A learning disability is a specific impairment of academic learning that interferes with a specific aspect of schoolwork and that reduces a student’s academic performance significantly. A learning disability shows itself as a major discrepancy between a student’s ability and some feature of achievement.
The student may be delayed in reading, writing, listening, speaking, or doing mathematics, but not in all of these at once.
A learning problem is not considered a learning disability if it stems from physical, sensory or motor handicaps or from generalised intellectual impairment (or mental retardation). It is also not a learning disability if the learning problem really reflects the challenges of learning English as a second language. Genuine learning disabilities are the learning problems left over after these other possibilities are accounted for or excluded.
Typically, a student with a learning disability has not been helped by teachers’ ordinary efforts to assist the student when he or she falls behind academically. What counts as an ‘ordinary effort’, of course, differs among teachers, schools and students. Most importantly, though, a learning disability relates to a fairly specific area of academic learning. A student may be able to read and compute well enough, for example, but not be able to write.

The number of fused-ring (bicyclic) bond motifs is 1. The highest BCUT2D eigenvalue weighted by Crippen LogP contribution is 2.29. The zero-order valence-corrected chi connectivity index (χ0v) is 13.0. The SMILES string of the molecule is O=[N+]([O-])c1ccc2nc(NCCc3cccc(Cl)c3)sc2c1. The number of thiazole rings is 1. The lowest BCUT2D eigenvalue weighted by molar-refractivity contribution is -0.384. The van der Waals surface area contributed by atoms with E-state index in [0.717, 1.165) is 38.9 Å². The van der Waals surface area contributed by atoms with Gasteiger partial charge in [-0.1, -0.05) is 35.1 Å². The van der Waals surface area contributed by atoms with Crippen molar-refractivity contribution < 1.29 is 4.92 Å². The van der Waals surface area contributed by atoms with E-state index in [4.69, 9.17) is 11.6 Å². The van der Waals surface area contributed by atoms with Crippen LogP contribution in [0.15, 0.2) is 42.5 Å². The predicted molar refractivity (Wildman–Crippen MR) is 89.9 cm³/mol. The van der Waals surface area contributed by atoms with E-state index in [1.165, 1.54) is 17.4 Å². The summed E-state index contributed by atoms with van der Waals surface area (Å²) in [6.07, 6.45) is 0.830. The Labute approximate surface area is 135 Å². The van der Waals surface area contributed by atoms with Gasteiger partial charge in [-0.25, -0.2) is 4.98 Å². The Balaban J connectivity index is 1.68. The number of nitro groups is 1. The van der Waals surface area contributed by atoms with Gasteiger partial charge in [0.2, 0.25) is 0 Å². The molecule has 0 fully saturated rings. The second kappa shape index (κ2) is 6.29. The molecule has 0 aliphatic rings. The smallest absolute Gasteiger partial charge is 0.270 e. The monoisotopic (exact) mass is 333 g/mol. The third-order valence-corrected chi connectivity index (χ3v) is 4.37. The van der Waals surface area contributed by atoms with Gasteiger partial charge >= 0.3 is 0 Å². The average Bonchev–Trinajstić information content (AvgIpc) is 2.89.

Learning disabilities are by far the most common form of special educational need.
In the United States, learning disabilities account for half of all students with special educational needs and anywhere from 5 to 20 per cent of all students, depending on how the numbers are estimated (United States Department of Education, 2005; Ysseldyke & Bielinski, 2002).
Students with learning disabilities are so common, in fact, that most teachers regularly encounter at least one per class in any given school year, regardless of the class level they teach.
Defining learning disabilities clearly
With so many students defined as having learning disabilities, it is not surprising that the term itself becomes ambiguous in the truest sense of ‘having many meanings’. Specific features of learning disabilities vary considerably.
Any of the following students, for example, qualify as having a learning disability, assuming that they have no other disease, condition or circumstance to account for their behaviour:
• Albert, an eighth-grader, has trouble solving word problems that he reads, but can solve them easily if he hears them orally.
• Bill, also in eighth grade, has the reverse problem: he can solve word problems only when he can read them, not when he hears them.
• Carole, a fifth-grader, constantly makes errors when she reads textual material aloud, either leaving out words, adding words or substituting her own words for the printed text.
• Emily, in seventh grade, has terrible handwriting; her letters vary in size and wobble all over the page, much like a first- or second-grader.
• Sarah, a tenth-grader, adds multiple-digit numbers as if they were single-digit numbers stuck together: 42 + 59 equals 911 rather than 101, though 23 + 54 correctly equals 77.
With so many expressions of learning disabilities, it is not surprising that educators sometimes disagree about their nature and about the kind of help students need as a consequence.
Such controversy may be inevitable because learning disabilities by definition are learning problems with no obvious origin. Common to all educators though is a belief that a variety of solutions for helping students with learning disabilities should be experimented with.